Cultural Significance of Swords
Swords are not just cold weapons for killing, they are cultural artefacts with broader significance. Killing was only one of their many purposes. They were also widely used in important social ceremonies and rituals. In the European history, sword can be found in various depictions on medieval coins, frescoes, seals or in chronicles.
Many countries until today have historical swords as national artefacts. Those swords were typically used in medieval royal coronation ceremonies.
In short, swords were not just killing tools, they had a deep cultural value as well. They were the central theme in many legends, literature and later in films. Everyone knows the Legend of King Arthur and the Excalibur. Or the legendary sword Andúril from The Lord of the Rings and its bearer Aragorn. Swords still play an important role in our culture - they inspire, and captivate fans all around the world!
DID YOU KNOW... that for a knight, the sword had a fundamental significance, not only as a fighting weapon? Read this article to find out why.
If you're a fan of historical weapons, we've selected four types of swords that are definitely worth mentioning! Do you know them all?
1. Khopesh (Ancient Egypt)
Khopesh is a ruthlessly effective, Egyptian sickle-shaped sword that originally developed from battle axes. It was used by elite troops in ancient Egypt who protected high-ranking individuals - including the Pharaoh himself.
Although the khopesh was primarily a slashing weapon, it could also be used for stabbing. Although this crescent-shaped sword is now primarily associated with Egypt, it probably originated in Mesopotamia. According to historical records, it was used in this region around 2500 BC.
Eventually, it also became popular in ancient Egypt, especially among high-ranking members of society, who saw it as a symbol of power and prestige.
Historical finds suggest that it was also used by high-ranking military officers and Egyptian rulers themselves. Archaeologists have even discovered one of the swords in the tomb of Tutankhamun, one of the most famous ancient Egyptian rulers.
2. Gladius (Ancient Rome)
In Latin, the term gladius originally referred to any sword in general. However, the term is now used to describe swords used by the Roman infantry. Interestingly, the origin of the sword itself was not in ancient Rome.
Originally called “gladius hispanicus”, the sword was used by the Hispanic tribes in the Iberian peninsula, and the Romans only began using it after the Punic wars which they fought in these regions in the 3rd century BC. Later, Romans improved and popularized the sword. They also modified it to fit their fighting style.
Roman cavalry used a 50-60cm long gladius with a leaf-shaped blade. One of the main advantages of this weapon was its relatively low weight. Because of the lower weight, soldiers could hold a gladius in one hand, while holding a shield in the other hand. That significantly improved their chances of defending enemy attacks.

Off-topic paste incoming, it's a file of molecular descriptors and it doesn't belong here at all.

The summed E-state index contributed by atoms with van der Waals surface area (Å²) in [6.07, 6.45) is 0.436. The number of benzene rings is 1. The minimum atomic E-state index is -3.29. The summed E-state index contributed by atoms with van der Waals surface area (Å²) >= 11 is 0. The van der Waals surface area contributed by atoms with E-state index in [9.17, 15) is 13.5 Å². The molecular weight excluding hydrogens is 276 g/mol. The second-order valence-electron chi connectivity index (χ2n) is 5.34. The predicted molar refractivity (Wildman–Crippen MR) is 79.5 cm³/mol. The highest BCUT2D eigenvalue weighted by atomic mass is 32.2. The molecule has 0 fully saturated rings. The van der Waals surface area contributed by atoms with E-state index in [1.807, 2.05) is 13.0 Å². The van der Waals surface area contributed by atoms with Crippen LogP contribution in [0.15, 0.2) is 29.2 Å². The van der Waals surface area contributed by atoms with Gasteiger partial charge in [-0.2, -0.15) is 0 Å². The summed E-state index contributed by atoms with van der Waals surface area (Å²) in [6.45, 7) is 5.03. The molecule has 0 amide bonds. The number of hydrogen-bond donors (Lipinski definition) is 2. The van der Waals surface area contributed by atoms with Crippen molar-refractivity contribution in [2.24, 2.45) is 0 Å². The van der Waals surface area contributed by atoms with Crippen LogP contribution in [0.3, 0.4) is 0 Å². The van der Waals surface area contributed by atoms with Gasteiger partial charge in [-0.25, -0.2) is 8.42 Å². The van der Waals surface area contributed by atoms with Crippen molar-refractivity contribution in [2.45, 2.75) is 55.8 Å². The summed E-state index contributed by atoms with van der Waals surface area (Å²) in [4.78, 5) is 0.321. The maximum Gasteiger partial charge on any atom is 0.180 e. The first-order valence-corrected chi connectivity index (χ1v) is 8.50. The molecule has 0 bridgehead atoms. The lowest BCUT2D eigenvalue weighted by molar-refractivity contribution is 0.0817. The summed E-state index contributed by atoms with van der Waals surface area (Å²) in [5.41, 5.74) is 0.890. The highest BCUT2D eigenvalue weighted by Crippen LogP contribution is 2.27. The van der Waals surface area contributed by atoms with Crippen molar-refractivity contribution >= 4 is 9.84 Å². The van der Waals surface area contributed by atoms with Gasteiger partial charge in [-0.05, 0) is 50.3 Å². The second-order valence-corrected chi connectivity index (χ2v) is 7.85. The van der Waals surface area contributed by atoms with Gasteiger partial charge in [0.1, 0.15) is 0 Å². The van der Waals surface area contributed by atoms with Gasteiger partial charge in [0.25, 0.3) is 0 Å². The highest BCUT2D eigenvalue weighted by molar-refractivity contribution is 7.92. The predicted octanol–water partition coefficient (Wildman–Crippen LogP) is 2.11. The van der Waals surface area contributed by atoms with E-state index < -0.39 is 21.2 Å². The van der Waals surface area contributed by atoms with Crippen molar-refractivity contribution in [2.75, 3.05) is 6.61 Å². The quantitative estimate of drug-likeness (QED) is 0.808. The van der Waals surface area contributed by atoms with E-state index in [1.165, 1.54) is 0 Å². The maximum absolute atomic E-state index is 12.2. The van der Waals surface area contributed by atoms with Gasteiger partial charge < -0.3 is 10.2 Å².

3. Two-handed sword (Medieval Europe)
Medieval two-handed swords began to appear around the 15th century AD. It was a powerful and deadly weapon when used by a skilled warrior.
The blade was up to 1.7 metres long and weighed up to 3.2 kilograms (sometimes more). When swung, its weight and the resulting impact force was able to crush the enemy's armour or body. However, these swords also required more space in order to be effective in close combat.
Two-handed swords were used on the battlefields as well as other places. For example, they were used by personal guards of wealthy individuals who hired warriors to protect them.
DID YOU KNOW... that two-handed swords had their heyday in the 16th century? However, another weapon began to gain popularity at that time: duelling swords.
4. Ulfberht (Medieval Europe)
According to legend, the first blade of this kind was forged by an Old Norse blacksmith named Ulfberht. Historical sources do not tell us much about whether this was actually the case. However, whoever was responsible for the production of the first Ulfberht “supersword”, they surely were the true masters of the sword making craft.
Until recently, it was believed that the method of working the iron used to make the Ulfberht swords was discovered by the English a thousand years after the Northern blacksmiths!
Over 170 similar Viking swords have been found in northern Europe so far. All of them were probably made between 800 and 1000 AD and all of them are marked with the inscription “VLFBERTH” (the letter “V” here reads as “U”).
Ulfberht was originally a Frankish name, suggesting that the first Ulfberht sword was produced by the Franks rather than the Vikings. Archaeological findings also seem to support this - the largest number of these swords have been found in the Rhineland region, which is where the Franks resided at the time.
The sword was unusually light and flexible, allowing quick movements in close combat, bringing chaos and sowing fear in the enemy ranks. Vikings apparently adopted this sword type, as it was a perfect fit for their fighting style.
Would you like to have your own replica of a medieval sword at home?
Are you planning to take part in a battle-reenactment, or you just want to expand your collection of weapons?
Take a look at our authentic sword replicas - you will not be able to tell they are not the original medieval swords! If you are a fan of medieval cold weapons, choose one of our handmade swords that will make a great addition to your collection of historical weapons.